Working on the Small Web place creation flow and its related protocols.

The goal is for it to be as interoperable as possible. We have to work with external server, DNS, and payment providers and, in addition, we want people to be manage their hosting subscriptions on their own places. The providers own APIs will be abstracted with adapters.

Why all this? So you can set up a small web place in 30 seconds without getting locked into any one host.

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@parlehaakon Thanks, Haakon. From a quick skim, these seem to require a 3rd-party to create the signatures (unless I’m mistaken). Since the small web is single-tenant and private key material is only ever kept on the client, I’m not entirely sure they’re directly applicable. It’s important for the small web that any action taken on behalf of the person comes from the person. So I’m using a token that’s encrypted with their public key and decrypted on the client. That said, are there any docs? :)

@parlehaakon (So I guess in Zot terms, a small web place is a single channel?) I don’t see why they couldn’t interoperate in the future as, at its core, you have a person that is in control of their own keys (although they don’t know it because it’s just a passphrase to them) and they have an always-on node that can keep messages for them, even if it can’t read the ones that are encrypted for them. And all messages are also signed.)

@Aral Balkan Yes, you could say a channel is similar to a small web place. A channel is a nomadic identity, so you can host it simultaniously at three or more clones if you like, content and interactions with others are cloned between your clones, so if one goes down, keep right on going from another clone. The small web place is only on the client, a Zot channel is on a server, either hosted at home or as part of a service.

@parlehaakon Cool, well I’ll definitely keep an eye on it. Always good to have multiple approaches and I’m sure there will be overlaps. I’m trying to get this from theory to practice as soon as I can and to pave the cowpaths from there. (Small web places do have a server component but we don’t trust the server insofar as that’s possible.)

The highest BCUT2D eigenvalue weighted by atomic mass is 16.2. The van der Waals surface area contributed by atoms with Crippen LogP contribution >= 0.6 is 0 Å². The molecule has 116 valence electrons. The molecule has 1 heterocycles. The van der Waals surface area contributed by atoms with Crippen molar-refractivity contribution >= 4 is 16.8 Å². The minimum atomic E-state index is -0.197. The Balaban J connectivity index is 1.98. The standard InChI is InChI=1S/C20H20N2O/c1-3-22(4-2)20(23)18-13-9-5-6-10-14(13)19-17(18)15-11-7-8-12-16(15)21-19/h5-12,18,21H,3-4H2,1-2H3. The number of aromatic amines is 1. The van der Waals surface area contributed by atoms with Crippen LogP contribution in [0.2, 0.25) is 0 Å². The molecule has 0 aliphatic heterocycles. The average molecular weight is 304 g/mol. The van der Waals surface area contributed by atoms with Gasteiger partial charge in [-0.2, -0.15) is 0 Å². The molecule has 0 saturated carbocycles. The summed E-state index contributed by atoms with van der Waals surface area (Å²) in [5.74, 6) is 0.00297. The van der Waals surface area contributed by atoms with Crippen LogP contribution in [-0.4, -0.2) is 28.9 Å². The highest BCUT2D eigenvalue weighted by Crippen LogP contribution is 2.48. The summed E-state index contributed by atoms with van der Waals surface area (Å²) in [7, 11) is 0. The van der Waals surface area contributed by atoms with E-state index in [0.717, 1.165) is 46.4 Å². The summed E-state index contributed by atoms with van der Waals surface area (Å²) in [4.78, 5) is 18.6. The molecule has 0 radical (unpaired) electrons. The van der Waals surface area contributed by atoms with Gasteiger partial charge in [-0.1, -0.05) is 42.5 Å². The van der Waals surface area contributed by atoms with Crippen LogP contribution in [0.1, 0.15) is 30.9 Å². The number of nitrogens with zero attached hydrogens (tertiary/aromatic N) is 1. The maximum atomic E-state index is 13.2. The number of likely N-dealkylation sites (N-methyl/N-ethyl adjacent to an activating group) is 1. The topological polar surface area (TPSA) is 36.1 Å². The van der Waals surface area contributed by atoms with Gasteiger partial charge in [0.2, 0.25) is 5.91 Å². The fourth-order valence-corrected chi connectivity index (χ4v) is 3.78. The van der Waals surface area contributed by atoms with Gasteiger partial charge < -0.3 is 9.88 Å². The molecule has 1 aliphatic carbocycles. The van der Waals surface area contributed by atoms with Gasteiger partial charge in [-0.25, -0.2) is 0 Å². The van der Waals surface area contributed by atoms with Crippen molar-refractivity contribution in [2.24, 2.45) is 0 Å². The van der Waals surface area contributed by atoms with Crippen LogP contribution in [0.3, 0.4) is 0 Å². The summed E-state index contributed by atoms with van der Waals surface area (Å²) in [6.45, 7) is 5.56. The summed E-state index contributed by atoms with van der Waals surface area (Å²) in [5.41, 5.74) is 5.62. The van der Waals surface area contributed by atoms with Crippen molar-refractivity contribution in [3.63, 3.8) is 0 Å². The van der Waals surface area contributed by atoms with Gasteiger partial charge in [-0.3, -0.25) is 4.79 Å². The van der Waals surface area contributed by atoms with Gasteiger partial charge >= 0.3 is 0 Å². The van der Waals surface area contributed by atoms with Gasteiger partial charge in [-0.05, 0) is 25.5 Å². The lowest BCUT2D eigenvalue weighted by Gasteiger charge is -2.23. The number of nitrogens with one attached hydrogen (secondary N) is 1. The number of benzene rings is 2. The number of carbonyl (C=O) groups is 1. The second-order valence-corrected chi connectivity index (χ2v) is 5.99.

@Aral Balkan Likewise. Spec for both OpenWebAccess or magic-auth cross domain authentication and Zot cross domain authorization are available in the first link under spec. See for implementations, or talk to @Mike Macgirvin .
@Aral Balkan I have a partial sequence diagram in the works, OWA is mostly done, Zot remains to be done. Hopefully done by the summer, too much going on. Now, home made pizza. :-)

@aral I love this diagram. Never represented things this way.

@c00kie It’s a sequence diagram. I find them indispensable for working through processes. I feel they’re generally rather underrated :)

@aral @c00kie yeah, those and bpmn are nice to spec out a (or describe an existing) process.

@aral Nice! 👍 (also +1 for using sequence diagrams, I've felt lonely promoting them at times) I was wondering, whether already the initial signup should require a payment/ subscription—or if this could/ should be something, one can upgrade one's place later (think: 14 days trial, whatever) 🤔 Don't get me wrong: I think it's absolutely essential for a place host to be considered a payed SaaS subscription. But maybe in terms of lowering barriers and in general easing the onboarding experience..

@matthiasgeisler Sure, how it’s implemented is up to the host. This is just an initial implementation. It doesn’t even have to be a monetary transaction. e.g., a city might mail out tokens to all its citizens that they can exchange for a small web place…

@aral Ah, ok. I get it. Also makes totally sense. Now I can even imagine a (local) "club (sport or girl/ boy scouts, ...); actually even a (public) school...

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